With all the things truckers are forced to do to control
emissions from their trucks, you might think they were the biggest polluters in
Well, in Washington state, that’s not the case. In fact,
it’s far from even being close.
The No. 1 polluter there isn’t a truck, a factory, a power
plant, a refinery or a steel mill.
It’s a volcano.
According to figures from the state’s Department of Ecology
and the U.S. Geological Survey, Mount St. Helens is pumping out more sulfur
dioxide than any of those other sources.
A geologist at the volcano says that since the beginning of
its 2004 eruption, it has spewed between 50 and 250 tons of the nasty chemical
By comparison, the largest commercial producer of the same
substance – the TransAlta power generation station – is currently listed by the
Department of Ecology at 52 tons per day. The
Associated Press reported that since a series of upgrades demanded by
regulators, the station’s actual output is about 27 tons per day – about 10
percent of the volcano’s maximum output of sulfur dioxide.
The portion caused by vehicles – not just trucks, but all
on-the-road sources of sulfur dioxide – runs about 5,700 tons a year, or about
16 tons a day, roughly 6 percent of the volcano’s maximum output.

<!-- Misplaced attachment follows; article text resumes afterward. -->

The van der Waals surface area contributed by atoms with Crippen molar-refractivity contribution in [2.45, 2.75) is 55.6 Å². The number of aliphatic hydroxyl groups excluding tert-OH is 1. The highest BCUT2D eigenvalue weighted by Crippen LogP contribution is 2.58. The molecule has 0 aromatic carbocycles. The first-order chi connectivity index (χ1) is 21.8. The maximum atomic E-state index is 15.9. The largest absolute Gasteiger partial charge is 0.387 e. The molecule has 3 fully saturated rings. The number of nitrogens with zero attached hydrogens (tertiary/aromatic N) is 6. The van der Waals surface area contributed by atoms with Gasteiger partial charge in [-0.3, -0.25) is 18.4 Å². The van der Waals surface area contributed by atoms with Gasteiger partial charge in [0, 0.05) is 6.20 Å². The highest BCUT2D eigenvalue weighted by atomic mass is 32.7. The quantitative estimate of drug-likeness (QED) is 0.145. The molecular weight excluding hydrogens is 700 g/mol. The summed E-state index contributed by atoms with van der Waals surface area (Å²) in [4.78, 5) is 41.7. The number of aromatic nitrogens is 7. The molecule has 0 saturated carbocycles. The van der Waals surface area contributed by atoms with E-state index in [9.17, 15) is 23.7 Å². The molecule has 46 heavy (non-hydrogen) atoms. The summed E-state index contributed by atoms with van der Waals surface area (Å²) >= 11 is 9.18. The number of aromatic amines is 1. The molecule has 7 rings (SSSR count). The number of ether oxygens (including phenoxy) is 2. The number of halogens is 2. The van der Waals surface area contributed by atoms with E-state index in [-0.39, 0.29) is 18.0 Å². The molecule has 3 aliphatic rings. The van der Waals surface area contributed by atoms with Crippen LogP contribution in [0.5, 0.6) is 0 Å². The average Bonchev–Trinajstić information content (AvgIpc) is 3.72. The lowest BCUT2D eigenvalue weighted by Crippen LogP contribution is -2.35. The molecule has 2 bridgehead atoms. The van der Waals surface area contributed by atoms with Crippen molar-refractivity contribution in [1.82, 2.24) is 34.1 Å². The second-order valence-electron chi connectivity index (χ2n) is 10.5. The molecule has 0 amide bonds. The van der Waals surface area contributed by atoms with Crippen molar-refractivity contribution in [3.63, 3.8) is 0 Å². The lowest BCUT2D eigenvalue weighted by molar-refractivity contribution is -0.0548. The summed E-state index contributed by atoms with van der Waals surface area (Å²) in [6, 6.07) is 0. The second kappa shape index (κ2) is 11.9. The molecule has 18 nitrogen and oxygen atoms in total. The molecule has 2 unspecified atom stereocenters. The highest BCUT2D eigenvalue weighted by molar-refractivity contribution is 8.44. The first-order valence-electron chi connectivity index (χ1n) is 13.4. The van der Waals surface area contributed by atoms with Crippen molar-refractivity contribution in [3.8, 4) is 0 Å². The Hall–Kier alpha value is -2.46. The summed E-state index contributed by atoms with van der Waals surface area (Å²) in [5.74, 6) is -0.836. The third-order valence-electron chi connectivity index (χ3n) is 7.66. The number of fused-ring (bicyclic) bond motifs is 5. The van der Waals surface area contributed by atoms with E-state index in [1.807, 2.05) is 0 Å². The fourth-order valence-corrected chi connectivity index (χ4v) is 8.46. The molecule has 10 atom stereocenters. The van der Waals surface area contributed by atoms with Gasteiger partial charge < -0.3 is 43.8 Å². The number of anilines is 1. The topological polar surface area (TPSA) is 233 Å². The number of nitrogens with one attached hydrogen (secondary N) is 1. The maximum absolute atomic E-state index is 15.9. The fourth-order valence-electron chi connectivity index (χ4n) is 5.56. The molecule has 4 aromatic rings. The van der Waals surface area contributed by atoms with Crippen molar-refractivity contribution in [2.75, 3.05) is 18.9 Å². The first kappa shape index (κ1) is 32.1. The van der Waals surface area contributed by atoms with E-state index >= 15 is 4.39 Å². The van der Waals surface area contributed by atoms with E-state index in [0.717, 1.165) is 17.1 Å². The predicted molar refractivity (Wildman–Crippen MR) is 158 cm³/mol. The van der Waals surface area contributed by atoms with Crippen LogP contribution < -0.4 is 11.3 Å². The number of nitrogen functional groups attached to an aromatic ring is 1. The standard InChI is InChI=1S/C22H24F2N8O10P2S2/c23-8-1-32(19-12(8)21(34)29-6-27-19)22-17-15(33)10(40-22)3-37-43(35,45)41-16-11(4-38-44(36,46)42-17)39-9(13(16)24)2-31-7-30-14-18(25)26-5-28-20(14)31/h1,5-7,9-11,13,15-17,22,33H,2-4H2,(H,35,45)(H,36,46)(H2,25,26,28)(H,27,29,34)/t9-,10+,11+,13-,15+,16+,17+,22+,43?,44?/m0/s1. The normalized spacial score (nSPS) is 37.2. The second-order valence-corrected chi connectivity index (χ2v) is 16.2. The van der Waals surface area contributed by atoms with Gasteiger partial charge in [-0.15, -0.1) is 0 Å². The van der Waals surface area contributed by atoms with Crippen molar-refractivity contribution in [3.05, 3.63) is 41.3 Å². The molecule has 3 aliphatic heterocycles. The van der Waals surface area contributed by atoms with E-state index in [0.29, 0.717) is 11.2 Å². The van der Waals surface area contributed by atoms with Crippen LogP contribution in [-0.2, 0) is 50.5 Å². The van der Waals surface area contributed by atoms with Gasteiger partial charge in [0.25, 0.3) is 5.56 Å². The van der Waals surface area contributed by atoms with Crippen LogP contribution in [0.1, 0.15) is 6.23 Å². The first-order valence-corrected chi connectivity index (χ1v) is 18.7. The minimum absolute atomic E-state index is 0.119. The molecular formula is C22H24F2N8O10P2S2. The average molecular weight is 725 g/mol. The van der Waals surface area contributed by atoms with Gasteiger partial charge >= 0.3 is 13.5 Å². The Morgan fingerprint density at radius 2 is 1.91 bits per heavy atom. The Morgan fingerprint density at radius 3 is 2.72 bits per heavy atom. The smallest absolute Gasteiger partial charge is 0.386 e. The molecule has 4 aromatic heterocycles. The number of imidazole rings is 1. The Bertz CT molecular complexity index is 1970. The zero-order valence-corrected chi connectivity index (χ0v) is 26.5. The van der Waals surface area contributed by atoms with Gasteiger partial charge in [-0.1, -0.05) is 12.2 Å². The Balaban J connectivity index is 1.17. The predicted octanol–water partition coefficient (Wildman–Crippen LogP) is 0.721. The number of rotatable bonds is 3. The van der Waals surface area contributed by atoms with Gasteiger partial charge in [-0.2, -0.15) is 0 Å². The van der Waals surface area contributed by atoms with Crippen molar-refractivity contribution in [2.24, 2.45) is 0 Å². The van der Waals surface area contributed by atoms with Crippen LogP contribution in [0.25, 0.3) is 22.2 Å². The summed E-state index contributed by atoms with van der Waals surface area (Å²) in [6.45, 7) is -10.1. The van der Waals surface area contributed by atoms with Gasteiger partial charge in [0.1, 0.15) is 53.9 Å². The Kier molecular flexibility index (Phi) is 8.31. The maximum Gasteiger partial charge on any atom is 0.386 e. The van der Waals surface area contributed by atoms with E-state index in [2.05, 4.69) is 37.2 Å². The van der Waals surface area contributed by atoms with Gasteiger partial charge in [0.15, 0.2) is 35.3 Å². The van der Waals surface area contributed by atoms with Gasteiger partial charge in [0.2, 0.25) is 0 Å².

The problem is you can improve an exhaust system, add
filters to a factory, somehow reduce emissions in about anything – except a
large, active and very, very hot volcano.
“You can’t put a cork in it,” Greg Nothstein of the
Washington Energy Policy Office told The
Sulfur dioxide is a particularly nasty substance. According
to state officials, its effects can range from simply irritating the
respiratory system to impairing the respiratory system’s defenses against
bacteria. It can cause chronic coughing, difficult breathing and episodes of
bronchitis so serious they can require hospitalization. Children, senior
citizens, people who have lung disease and asthmatics are especially hard hit.
Mount St. Helens is not a big emitter of other major
pollutants – for example, greenhouse gases, primarily carbon dioxide.
In that area, “It’s pretty small compared to all the
man-made sources,” Nothstein told Land
Line. “It doesn’t emit a lot of greenhouse gases, it’s probably just a
couple of percent of our state total.”
And although it’s a big contributor of sulfur dioxide now,
in the long run, it will likely not be.
“It’s a very intermittent source,” Nothstein said. “It was a
pretty quiet volcano until just a few months ago.”
– By Mark H. Reddig, associate editor